America’s new justice
Ketanji Brown Jackson, both of whose parents went to segregated schools, celebrated her elevation to the US Supreme Court in the White House yesterday as Republicans who failed to derail her nomination walked out of the Senate calling it a win for the far left. When Jackson replaces Justice Stephen Breyer later this year the court will for the first time have four women, two Black justices and a Latina. In demographic terms, after two and a half centuries dominated by white men, it will reflect more closely than ever the nation whose laws it’s meant to govern. But with six of the nine justices Republican appointees, its conservative leanings could influence its rulings for decades. Jackson, who has two Harvard degrees and long experience as a public prosecutor, was trolled by critics in Congress as a coddler of criminals but hailed by supporters as a consensus-builder. She is likely to spend much of her time writing dissenting opinions even so.


Heavy weapons
Nato agreed yesterday to step up its supply of heavy weapons to Ukraine as Russian troops regrouped for what’s expected to be a fresh assault on the Donbas. So far Nato members fearful of triggering a Russian nuclear escalation have been cautious about supplying anything bigger than the portable anti-tank and anti-aircraft systems lest they be deemed “offensive”. But yesterday Nato’s secretary-general said the distinction between offensive and defensive was meaningless since from Ukraine’s point of view this was a defensive war. The US has promised air defence hardware. The UK is expected to send Mastiff and Jackal armoured vehicles. A race is on to get them to where they are needed, because Putin is thought to be determined to achieve an “announceable” victory – for instance a conquest of the whole of Donetsk and Luhansk – by Russia’s annual Victory Day celebrations on 9 May. Putin’s spokesman admitted “significant” Russian losses for the first time yesterday, which may make the need for a “victory” all the more acute.

The 100-year life health, education AND GOVERNMENT

After miscarriage
Even though one in four pregnancies ends in miscarriage and around 250,000 occur in the UK every year, doctors are still mostly in the dark as to why it happens. What they are beginning to understand is the potential for miscarriage to lead to post-traumatic stress disorder (PTSD), depression and anxiety. Professor Tom Bourne tells the BBC that based on his research of pregnancy loss an estimated 45,000 women in the UK will experience PTSD symptoms every year. The figure isn’t more precise because of a lack of data internationally and in the UK on miscarriage rates, exacerbated by stigma that still leads many women to miscarry at home in isolation. Things are getting better, though. Charities working with parents and celebrities like Myleene Klass and Chrissy Teigen who have shared their personal stories have increased pressure on government to deliver on commitments to boost perinatal care.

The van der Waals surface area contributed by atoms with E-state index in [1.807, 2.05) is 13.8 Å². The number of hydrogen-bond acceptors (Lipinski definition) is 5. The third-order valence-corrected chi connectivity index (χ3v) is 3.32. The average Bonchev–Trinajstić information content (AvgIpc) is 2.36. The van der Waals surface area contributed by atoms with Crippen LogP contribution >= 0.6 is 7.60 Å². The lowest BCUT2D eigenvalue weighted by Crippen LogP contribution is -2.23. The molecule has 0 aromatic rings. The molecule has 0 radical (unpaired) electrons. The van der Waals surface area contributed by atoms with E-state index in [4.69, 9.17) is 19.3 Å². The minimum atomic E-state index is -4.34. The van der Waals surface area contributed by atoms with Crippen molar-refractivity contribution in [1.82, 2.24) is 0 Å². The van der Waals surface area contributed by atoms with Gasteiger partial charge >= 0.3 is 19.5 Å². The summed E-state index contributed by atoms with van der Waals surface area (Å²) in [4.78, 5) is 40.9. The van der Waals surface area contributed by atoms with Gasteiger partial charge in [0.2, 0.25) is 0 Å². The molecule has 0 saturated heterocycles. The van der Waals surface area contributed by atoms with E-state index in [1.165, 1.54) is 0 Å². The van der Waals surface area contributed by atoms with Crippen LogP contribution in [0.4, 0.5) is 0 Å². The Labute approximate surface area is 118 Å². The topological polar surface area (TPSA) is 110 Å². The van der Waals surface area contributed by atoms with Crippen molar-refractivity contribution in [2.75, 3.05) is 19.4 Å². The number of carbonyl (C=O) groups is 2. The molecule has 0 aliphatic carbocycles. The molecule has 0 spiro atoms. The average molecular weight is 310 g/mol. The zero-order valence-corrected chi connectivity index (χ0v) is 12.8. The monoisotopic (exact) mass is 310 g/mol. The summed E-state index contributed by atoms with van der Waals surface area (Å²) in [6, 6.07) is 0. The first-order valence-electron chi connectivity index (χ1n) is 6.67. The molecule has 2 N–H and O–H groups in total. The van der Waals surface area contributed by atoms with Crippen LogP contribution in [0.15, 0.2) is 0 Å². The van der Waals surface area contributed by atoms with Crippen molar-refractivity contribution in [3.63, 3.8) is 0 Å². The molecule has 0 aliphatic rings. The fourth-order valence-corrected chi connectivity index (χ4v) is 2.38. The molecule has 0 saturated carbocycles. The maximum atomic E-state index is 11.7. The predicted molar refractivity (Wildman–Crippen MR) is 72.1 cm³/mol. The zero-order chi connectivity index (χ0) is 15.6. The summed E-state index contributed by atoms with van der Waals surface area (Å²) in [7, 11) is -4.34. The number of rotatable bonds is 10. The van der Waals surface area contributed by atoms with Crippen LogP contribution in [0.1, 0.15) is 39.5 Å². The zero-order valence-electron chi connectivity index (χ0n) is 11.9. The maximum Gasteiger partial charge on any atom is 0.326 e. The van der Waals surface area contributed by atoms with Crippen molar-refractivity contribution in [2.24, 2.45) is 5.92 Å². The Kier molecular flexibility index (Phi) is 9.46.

world by numbers

17increase in global methane levels compared with 2021 in parts per billion, according to the National Oceanic and Atmospheric Administration – the largest jump since records began in 1983. 

Our planet CLIMATE AND geopolitics

Power shambles
The UK’s new energy strategy gets a comprehensive mauling in today’s papers and online outlets for failing to respond to short-term demand and price spikes, failing to prioritise energy efficiency in homes and staking everything on new nuclear plants that won’t necessarily attract the private sector investment they need and won’t be ready fast enough even if they do. Bloomberg’s Jess Shankleman says the nuclear bet “has echoes of Thatcher failure”. The Times’s Emily Gosden points to “extremely ambitious targets for green technologies without any detailed plans for achieving them”. The Sun hands an oped slot to a climate sceptic but even he finds the strategy “uninvestable, unaffordable and impractical”. It has not been a great week for Kwasi Kwarteng, the minister responsible, and there’s no sign of his job getting easier.

Thanks for reading. Please share this around and tell us what we’ve missed. News tips and story ideas are welcome. Email them to sensemaker@tortoisemedia.com.

Giles Whittell

With additional reporting by Phoebe Davis.

Photographs by Getty Images